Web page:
Replacing lawn


I have dismal grass in my small back yard that I’d like to replace with ground cover. I have a strip of vegetables and flowers on the sunnier side, and a strip of hostas and solomon seal which grow well on the shadier side that I want to keep. The grassy part in the middle is partial sun, fairly sandy soil, weedy. What’s a low maintenance, attractive ground cover I can keep under control. I don’t want it to take over my vegetable/flower bed. Is clover good? Other suggestions? Can ground cover handle some light walking? Do I need to pull out the grass first, which is very patchy, or can I just seed/plant something? Hopefully maintenance will be much easier than mowing, which I hate! Thanks.



Thanks for your question.

I’ve got a few resources for you to look through. The first comes from the City of Guelph. They list a wide variety of native and non-native choices and for most of them tell you what kind of foot traffic it can take and moisture and sun needs. Clover is the only one that will stand up to heavy foot traffic and dog pee. There are a few more that will tolerate medium food traffic.

Toronto Master Gardeners have a gardening guide on broad-leaf ground covers but I don’t think most of these will stand up to being walked on. Maybe you can have more than 1 type of ground cover and in low traffic areas you could use one of these.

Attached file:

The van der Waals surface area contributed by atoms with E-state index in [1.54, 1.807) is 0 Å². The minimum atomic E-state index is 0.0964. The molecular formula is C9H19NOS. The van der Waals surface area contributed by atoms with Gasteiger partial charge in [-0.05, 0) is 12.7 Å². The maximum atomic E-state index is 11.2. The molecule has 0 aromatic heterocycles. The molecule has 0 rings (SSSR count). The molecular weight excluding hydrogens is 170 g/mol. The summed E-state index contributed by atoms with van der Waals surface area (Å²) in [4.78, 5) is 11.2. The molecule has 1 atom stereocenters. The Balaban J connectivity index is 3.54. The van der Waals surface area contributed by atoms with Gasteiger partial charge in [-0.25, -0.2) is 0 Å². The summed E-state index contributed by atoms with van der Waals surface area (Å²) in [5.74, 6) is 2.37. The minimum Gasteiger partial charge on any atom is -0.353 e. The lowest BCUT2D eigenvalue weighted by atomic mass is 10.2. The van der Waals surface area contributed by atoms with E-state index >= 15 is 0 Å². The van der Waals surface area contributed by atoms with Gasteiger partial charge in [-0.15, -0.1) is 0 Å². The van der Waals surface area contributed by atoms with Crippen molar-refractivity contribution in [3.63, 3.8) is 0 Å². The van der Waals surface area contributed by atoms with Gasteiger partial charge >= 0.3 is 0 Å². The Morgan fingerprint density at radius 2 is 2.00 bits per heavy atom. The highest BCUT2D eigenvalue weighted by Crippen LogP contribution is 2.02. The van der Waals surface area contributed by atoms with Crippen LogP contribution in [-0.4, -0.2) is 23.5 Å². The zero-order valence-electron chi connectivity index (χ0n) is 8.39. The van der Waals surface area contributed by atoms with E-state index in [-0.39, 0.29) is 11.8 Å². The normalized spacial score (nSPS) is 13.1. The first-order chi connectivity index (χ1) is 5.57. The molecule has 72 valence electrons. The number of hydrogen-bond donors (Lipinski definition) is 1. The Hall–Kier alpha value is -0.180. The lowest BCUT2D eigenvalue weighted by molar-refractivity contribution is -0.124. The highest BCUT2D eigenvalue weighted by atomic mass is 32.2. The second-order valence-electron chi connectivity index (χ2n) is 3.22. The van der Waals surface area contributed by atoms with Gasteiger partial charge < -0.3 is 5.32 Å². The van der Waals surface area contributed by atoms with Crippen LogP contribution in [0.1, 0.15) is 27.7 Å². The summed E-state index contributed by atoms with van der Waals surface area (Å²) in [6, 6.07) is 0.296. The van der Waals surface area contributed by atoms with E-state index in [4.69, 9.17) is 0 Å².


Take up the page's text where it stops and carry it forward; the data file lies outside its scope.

This link has information from another Toronto Master Gardener about what ground covers not to choose as some are invasive.…for-garden-ditch/

Ground covers will be less work than grass after the first few years. At first you will need to weed the ground-cover area and you will need to water more at first too, until the plants get established.

Clover has many  advantages and a few disadvantages. For the most resistance to food traffic, a grass clover combination is best. That could be easier for you as you can overseed your patchy grass without having to dig it up for a 100% clover lawn. Rake lawn roughly, perhaps apply top soil and then seed with clover and water. This might require a little weeding first – dandelions, plantain and other large-leaf weeds, if you have them.

Here is an article by Bob Vila on the pros and cons of clover.

Good luck with your project.